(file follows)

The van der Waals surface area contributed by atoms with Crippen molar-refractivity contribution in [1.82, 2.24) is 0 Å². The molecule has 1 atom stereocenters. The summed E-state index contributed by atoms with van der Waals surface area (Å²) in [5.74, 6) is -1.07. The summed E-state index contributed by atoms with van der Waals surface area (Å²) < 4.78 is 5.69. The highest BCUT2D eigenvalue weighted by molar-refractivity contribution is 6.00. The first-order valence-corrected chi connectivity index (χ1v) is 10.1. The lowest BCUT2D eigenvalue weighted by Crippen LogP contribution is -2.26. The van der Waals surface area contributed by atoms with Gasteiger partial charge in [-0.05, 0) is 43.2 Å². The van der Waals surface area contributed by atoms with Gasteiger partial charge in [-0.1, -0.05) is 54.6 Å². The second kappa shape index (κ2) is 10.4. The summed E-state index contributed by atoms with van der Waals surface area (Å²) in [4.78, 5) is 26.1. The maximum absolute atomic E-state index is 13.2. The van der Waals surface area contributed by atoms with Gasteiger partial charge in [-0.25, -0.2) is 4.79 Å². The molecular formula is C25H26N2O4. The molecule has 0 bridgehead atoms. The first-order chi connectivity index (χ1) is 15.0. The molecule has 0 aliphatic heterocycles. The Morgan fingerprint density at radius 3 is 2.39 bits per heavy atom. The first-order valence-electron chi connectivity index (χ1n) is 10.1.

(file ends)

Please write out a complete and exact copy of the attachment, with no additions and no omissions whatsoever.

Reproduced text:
The van der Waals surface area contributed by atoms with Crippen molar-refractivity contribution in [1.82, 2.24) is 0 Å². The molecule has 1 atom stereocenters. The summed E-state index contributed by atoms with van der Waals surface area (Å²) in [5.74, 6) is -1.07. The summed E-state index contributed by atoms with van der Waals surface area (Å²) < 4.78 is 5.69. The highest BCUT2D eigenvalue weighted by molar-refractivity contribution is 6.00. The first-order valence-corrected chi connectivity index (χ1v) is 10.1. The lowest BCUT2D eigenvalue weighted by Crippen LogP contribution is -2.26. The van der Waals surface area contributed by atoms with Gasteiger partial charge in [-0.05, 0) is 43.2 Å². The van der Waals surface area contributed by atoms with Gasteiger partial charge in [-0.1, -0.05) is 54.6 Å². The second kappa shape index (κ2) is 10.4. The summed E-state index contributed by atoms with van der Waals surface area (Å²) in [4.78, 5) is 26.1. The maximum absolute atomic E-state index is 13.2. The van der Waals surface area contributed by atoms with Gasteiger partial charge in [-0.25, -0.2) is 4.79 Å². The molecular formula is C25H26N2O4. The molecule has 0 bridgehead atoms. The first-order chi connectivity index (χ1) is 15.0. The molecule has 0 aliphatic heterocycles. The Morgan fingerprint density at radius 3 is 2.39 bits per heavy atom. The first-order valence-electron chi connectivity index (χ1n) is 10.1.